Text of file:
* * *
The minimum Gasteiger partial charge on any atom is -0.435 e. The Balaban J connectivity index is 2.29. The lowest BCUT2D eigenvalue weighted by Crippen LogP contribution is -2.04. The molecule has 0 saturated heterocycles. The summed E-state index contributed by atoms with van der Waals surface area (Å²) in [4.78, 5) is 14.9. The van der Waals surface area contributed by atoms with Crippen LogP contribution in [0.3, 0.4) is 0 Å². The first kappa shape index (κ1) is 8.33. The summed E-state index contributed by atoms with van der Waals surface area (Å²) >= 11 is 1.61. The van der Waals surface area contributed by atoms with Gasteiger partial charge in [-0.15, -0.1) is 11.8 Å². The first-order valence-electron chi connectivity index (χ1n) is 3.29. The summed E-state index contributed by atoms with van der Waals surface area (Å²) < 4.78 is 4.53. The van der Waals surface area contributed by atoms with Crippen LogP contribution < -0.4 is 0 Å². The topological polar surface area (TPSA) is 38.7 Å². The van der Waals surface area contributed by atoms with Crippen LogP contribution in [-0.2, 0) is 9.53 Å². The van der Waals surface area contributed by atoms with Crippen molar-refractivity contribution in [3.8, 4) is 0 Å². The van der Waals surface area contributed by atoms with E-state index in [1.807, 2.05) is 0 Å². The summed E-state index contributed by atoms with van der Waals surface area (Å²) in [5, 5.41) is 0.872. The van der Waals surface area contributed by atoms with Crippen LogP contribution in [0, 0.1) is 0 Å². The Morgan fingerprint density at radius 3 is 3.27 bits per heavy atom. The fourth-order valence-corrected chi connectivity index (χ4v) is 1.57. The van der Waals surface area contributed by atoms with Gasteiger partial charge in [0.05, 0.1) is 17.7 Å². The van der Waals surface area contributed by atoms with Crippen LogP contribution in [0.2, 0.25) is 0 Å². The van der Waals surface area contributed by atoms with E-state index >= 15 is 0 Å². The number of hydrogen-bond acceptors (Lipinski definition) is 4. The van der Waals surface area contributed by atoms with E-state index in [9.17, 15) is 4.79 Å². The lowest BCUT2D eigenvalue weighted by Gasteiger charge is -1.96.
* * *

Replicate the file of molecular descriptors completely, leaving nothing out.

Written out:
The minimum Gasteiger partial charge on any atom is -0.435 e. The Balaban J connectivity index is 2.29. The lowest BCUT2D eigenvalue weighted by Crippen LogP contribution is -2.04. The molecule has 0 saturated heterocycles. The summed E-state index contributed by atoms with van der Waals surface area (Å²) in [4.78, 5) is 14.9. The van der Waals surface area contributed by atoms with Crippen LogP contribution in [0.3, 0.4) is 0 Å². The first kappa shape index (κ1) is 8.33. The summed E-state index contributed by atoms with van der Waals surface area (Å²) >= 11 is 1.61. The van der Waals surface area contributed by atoms with Gasteiger partial charge in [-0.15, -0.1) is 11.8 Å². The first-order valence-electron chi connectivity index (χ1n) is 3.29. The summed E-state index contributed by atoms with van der Waals surface area (Å²) < 4.78 is 4.53. The van der Waals surface area contributed by atoms with Crippen LogP contribution < -0.4 is 0 Å². The topological polar surface area (TPSA) is 38.7 Å². The van der Waals surface area contributed by atoms with Crippen LogP contribution in [-0.2, 0) is 9.53 Å². The van der Waals surface area contributed by atoms with Crippen molar-refractivity contribution in [3.8, 4) is 0 Å². The van der Waals surface area contributed by atoms with E-state index in [1.807, 2.05) is 0 Å². The summed E-state index contributed by atoms with van der Waals surface area (Å²) in [5, 5.41) is 0.872. The van der Waals surface area contributed by atoms with Crippen LogP contribution in [0, 0.1) is 0 Å². The Morgan fingerprint density at radius 3 is 3.27 bits per heavy atom. The fourth-order valence-corrected chi connectivity index (χ4v) is 1.57. The van der Waals surface area contributed by atoms with Gasteiger partial charge in [0.05, 0.1) is 17.7 Å². The van der Waals surface area contributed by atoms with Crippen LogP contribution in [0.2, 0.25) is 0 Å². The van der Waals surface area contributed by atoms with E-state index >= 15 is 0 Å². The number of hydrogen-bond acceptors (Lipinski definition) is 4. The van der Waals surface area contributed by atoms with E-state index in [9.17, 15) is 4.79 Å². The lowest BCUT2D eigenvalue weighted by Gasteiger charge is -1.96.